No Evidence for Type Ia Supernova Luminosity Evolution: Evidence for Dark Energy is Robust


Type Ia Supernovae (SNe Ia) are powerful standardized candles for constraining the cosmological model and provided the first evidence of accelerated expansion. Their precision derives from empirical correlations now measured from $>1000$ SNe Ia between their luminosities, light curve shapes, colors and most recently a modest relationship with the mass of their host galaxy. As mass correlates with other host properties, these have been investigated to improve SN Ia standardization though none have been shown to significantly alter the determination of cosmological parameters. We re-examine a recent claim, based on 34 SN Ia in nearby passive host galaxies, of a 0.05 mag/Gyr dependence of standardized SN Ia luminosity on host age which if extrapolate to higher redshifts, might accrue to 0.25 mag challenging the inference of dark energy. We reanalyze this sample of hosts using both the original method and a Bayesian Hierarchical Model and find after a fuller accounting of the errors the significance for a dependence on age to be $\leq2\sigma$ and $\sim1\sigma$ after removal of a single poorly-measured SN. To test the claim that a trend seen in old stellar populations can be applied to younger ages, we extend our analysis to a larger sample which includes young hosts. We find the residual dependence of host age (after all standardization typically employed for cosmological measurements) to be $0.0011\pm0.0018$ mag/Gyr ($0.6\sigma$) for 254 SNe Ia from the Pantheon sample, consistent with no trend and strongly ruling out the large but low significance trend claimed from the passive hosts.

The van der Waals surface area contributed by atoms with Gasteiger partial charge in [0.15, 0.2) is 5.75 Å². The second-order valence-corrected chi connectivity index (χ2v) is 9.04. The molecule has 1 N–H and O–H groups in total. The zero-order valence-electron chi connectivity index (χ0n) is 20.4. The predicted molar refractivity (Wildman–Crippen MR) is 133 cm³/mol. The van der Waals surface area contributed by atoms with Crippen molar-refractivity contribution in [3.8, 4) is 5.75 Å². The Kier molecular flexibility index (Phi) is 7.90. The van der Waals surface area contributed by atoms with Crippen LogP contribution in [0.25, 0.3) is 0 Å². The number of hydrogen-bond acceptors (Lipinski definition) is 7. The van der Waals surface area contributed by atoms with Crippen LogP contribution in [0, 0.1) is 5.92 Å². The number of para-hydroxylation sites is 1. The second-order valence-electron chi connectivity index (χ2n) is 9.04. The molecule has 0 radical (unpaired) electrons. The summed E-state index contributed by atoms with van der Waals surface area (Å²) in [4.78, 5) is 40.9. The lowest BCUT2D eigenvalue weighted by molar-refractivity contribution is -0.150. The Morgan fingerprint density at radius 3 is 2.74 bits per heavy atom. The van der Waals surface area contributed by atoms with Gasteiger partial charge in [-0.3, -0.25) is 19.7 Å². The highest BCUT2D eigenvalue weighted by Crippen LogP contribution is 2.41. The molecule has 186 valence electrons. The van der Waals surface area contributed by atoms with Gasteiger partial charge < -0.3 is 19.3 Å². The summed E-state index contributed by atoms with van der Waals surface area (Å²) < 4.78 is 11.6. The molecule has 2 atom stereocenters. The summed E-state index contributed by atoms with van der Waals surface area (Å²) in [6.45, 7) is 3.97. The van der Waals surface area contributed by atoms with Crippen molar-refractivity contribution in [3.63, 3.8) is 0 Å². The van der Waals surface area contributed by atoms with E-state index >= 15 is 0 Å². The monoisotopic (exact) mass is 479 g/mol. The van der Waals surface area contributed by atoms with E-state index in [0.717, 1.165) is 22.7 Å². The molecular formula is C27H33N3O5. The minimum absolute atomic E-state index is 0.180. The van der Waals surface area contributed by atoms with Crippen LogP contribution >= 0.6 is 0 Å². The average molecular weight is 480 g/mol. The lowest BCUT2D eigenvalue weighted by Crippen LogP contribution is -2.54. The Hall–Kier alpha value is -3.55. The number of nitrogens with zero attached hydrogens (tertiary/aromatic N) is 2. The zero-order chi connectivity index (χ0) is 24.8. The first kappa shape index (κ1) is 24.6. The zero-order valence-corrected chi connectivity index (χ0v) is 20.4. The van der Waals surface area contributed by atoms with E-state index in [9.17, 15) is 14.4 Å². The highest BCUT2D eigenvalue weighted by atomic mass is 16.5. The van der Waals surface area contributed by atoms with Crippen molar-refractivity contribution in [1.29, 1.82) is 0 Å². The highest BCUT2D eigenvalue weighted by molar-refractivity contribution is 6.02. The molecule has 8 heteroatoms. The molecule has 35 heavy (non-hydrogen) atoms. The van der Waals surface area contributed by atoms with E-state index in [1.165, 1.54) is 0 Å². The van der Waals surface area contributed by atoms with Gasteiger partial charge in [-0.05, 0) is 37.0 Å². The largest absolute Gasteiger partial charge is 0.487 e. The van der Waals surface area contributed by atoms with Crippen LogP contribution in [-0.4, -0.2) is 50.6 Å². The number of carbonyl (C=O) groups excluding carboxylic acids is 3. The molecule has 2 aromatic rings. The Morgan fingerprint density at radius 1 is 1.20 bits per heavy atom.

Daniel M. Scolnic

Associate Professor of Physics

Use observational tools to measure the expansion history of the universe.  Trying to answer big questions like 'what is dark energy?'.

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